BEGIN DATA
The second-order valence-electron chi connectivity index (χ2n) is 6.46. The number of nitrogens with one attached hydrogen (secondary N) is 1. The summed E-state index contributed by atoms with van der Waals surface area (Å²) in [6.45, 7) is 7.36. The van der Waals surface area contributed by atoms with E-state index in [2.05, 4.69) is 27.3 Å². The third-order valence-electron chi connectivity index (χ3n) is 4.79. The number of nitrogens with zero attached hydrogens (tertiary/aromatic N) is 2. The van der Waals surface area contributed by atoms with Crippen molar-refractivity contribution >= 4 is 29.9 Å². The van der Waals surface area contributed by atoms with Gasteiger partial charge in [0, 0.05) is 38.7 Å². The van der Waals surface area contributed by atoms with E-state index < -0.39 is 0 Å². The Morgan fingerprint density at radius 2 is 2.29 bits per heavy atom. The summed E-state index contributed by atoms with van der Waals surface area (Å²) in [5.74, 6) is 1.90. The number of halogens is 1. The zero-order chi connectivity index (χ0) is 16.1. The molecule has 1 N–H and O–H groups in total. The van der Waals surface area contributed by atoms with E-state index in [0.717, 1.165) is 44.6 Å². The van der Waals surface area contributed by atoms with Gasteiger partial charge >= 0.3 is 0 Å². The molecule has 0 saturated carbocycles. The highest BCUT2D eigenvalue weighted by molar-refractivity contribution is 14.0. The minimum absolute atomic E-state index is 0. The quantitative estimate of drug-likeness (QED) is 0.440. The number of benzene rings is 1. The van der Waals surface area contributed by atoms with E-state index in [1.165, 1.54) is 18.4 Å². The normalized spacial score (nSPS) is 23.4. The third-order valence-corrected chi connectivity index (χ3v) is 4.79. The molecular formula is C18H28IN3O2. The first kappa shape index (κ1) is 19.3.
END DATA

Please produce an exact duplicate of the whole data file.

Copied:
The second-order valence-electron chi connectivity index (χ2n) is 6.46. The number of nitrogens with one attached hydrogen (secondary N) is 1. The summed E-state index contributed by atoms with van der Waals surface area (Å²) in [6.45, 7) is 7.36. The van der Waals surface area contributed by atoms with E-state index in [2.05, 4.69) is 27.3 Å². The third-order valence-electron chi connectivity index (χ3n) is 4.79. The number of nitrogens with zero attached hydrogens (tertiary/aromatic N) is 2. The van der Waals surface area contributed by atoms with Crippen molar-refractivity contribution >= 4 is 29.9 Å². The van der Waals surface area contributed by atoms with Gasteiger partial charge in [0, 0.05) is 38.7 Å². The van der Waals surface area contributed by atoms with E-state index < -0.39 is 0 Å². The Morgan fingerprint density at radius 2 is 2.29 bits per heavy atom. The summed E-state index contributed by atoms with van der Waals surface area (Å²) in [5.74, 6) is 1.90. The number of halogens is 1. The zero-order chi connectivity index (χ0) is 16.1. The molecule has 1 N–H and O–H groups in total. The van der Waals surface area contributed by atoms with E-state index in [0.717, 1.165) is 44.6 Å². The van der Waals surface area contributed by atoms with Gasteiger partial charge >= 0.3 is 0 Å². The molecule has 0 saturated carbocycles. The highest BCUT2D eigenvalue weighted by molar-refractivity contribution is 14.0. The minimum absolute atomic E-state index is 0. The quantitative estimate of drug-likeness (QED) is 0.440. The number of benzene rings is 1. The van der Waals surface area contributed by atoms with E-state index in [1.165, 1.54) is 18.4 Å². The normalized spacial score (nSPS) is 23.4. The third-order valence-corrected chi connectivity index (χ3v) is 4.79. The molecular formula is C18H28IN3O2. The first kappa shape index (κ1) is 19.3.